image

we descended into the city streets, my feet barely hitting the broken concrete comprising the sidewalks. the heat bear down on the back of our necks, the sweat rolling into our eyes, burning our vision. we climbed a small hill, and looked up to see the State Secretariat Building extended before us.

image

our noses burned as we took in the airs of Johore city center, passing by store front shops, sewer runoffs, and cafes. we entered into Chinatown with enthusiastic flair and excitement, drowning in a sea of red paper lanterns.

image

the street art here is fantastical, to say the least.

image

we ate lunch in ravenous fashion, engulfing mee siam and chicken smoked in banana leaves, sipping on candied fizzy drinks to soothe our roasting bodies.

image

the whole city lie before us. and this day, we chose to respect centuries of local traditions and pay our penance to the temples. and you will agree… that this type of spiritual post deserves its own. hence, we meet again tomorrow.

image

Selamat Malam, friends.

Pin on PinterestTweet about this on TwitterShare on FacebookEmail this to someone

Malaysia Day Two: spas, dim sum, and a slow show of feat.

the thing about flying around the world for 22 hours straight… it never really catches up to you. and even though we tried our hardest to sleep in, we were out of bed by 5.30 am making coffee and eggs and watching as the three children met the sunrise with such great vigor we felt instantly aged.

image

we soaked in the morning coolness with earnest, for by midday the heat was bearing down on our shoulders and cheeks, filling in the color we had lost in the winter.  donning our caps and our body crossovers stashed with water, we girls made our way towards town to take in a session of traditional Thai foot massage, partaking in the local customs of reflexology and pressure points, and slowly allowing ourselves to be immersed.

image

the ladies washed our barren feet and then led us to a dimly lit room with soothing music and leather chairs.  they spoke to each other in Bahasa, often pausing to look at me, and then gaze at Rhea; the woman in a top bun marveled at my daughter’s beauty and wondered if she were my child, since her hair was so fair and her eyes so green. an hour later, I was new. and tranquil. and very hungry.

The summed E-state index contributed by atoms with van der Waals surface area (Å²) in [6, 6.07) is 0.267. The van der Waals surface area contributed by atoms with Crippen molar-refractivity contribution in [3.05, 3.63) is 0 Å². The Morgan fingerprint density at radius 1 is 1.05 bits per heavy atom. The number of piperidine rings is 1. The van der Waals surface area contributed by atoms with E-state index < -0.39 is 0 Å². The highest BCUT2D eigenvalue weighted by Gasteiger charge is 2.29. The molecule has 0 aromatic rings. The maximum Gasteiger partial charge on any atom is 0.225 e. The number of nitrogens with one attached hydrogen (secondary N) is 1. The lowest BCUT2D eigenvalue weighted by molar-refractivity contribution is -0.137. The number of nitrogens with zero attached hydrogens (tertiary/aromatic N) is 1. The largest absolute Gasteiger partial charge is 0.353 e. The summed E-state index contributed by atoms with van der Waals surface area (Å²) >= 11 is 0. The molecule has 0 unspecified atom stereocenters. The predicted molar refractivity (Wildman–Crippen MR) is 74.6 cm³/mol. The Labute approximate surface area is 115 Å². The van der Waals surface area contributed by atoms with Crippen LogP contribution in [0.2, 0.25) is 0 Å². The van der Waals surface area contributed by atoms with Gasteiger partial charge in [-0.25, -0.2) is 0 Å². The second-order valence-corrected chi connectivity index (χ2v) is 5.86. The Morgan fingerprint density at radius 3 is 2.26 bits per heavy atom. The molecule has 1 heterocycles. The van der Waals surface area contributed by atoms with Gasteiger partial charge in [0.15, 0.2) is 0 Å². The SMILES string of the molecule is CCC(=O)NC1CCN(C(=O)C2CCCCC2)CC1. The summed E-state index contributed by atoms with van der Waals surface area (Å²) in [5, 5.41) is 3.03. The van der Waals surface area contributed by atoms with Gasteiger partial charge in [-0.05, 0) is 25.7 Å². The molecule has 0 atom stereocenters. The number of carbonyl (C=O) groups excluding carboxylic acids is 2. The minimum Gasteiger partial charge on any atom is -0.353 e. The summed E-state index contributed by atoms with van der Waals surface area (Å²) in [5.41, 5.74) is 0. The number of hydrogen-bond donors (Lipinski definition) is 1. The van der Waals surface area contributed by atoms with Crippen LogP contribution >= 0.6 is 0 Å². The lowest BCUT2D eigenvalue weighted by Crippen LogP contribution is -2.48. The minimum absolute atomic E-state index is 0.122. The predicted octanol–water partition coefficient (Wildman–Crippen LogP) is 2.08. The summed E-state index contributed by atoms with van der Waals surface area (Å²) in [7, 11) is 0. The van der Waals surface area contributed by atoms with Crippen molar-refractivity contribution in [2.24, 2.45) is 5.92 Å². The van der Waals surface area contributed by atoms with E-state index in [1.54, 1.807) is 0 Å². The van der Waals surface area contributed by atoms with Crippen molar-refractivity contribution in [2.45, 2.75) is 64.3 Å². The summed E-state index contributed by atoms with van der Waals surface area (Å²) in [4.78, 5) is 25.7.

image

winding through the leaky streets of Taman Perling, we soon found ourselves engrossed in Malay culture.  incense and kitchen grease and  dusty clouds filled the putrid air.

image

a few storefronts in, we joined the boys en masse to order Ribenas and soup dumplings and rice noodles and spicy pan fried deliciousness.

image

awash in fullness from the dim sum of dreams, we spent the afternoon lazily snoozing and haphazardly swimming and relaxing admist the expats on the island.

image

eventually the sommelier and I awoke to the reality of empty stomachs and a quiet house.  the crows gawking at the rising moon, we made our way to the local market where we found some Bali bream and local cabbage.  TexMexMalay style tacos emerged, accompanied by the always reliable, crisp, yet dry Trimbach.

image

it was a good day. on the agenda tomorrow: Downtown Johore, temples, and fizzy drinks.

selamat Malam, friends.

Pin on PinterestTweet about this on TwitterShare on FacebookEmail this to someone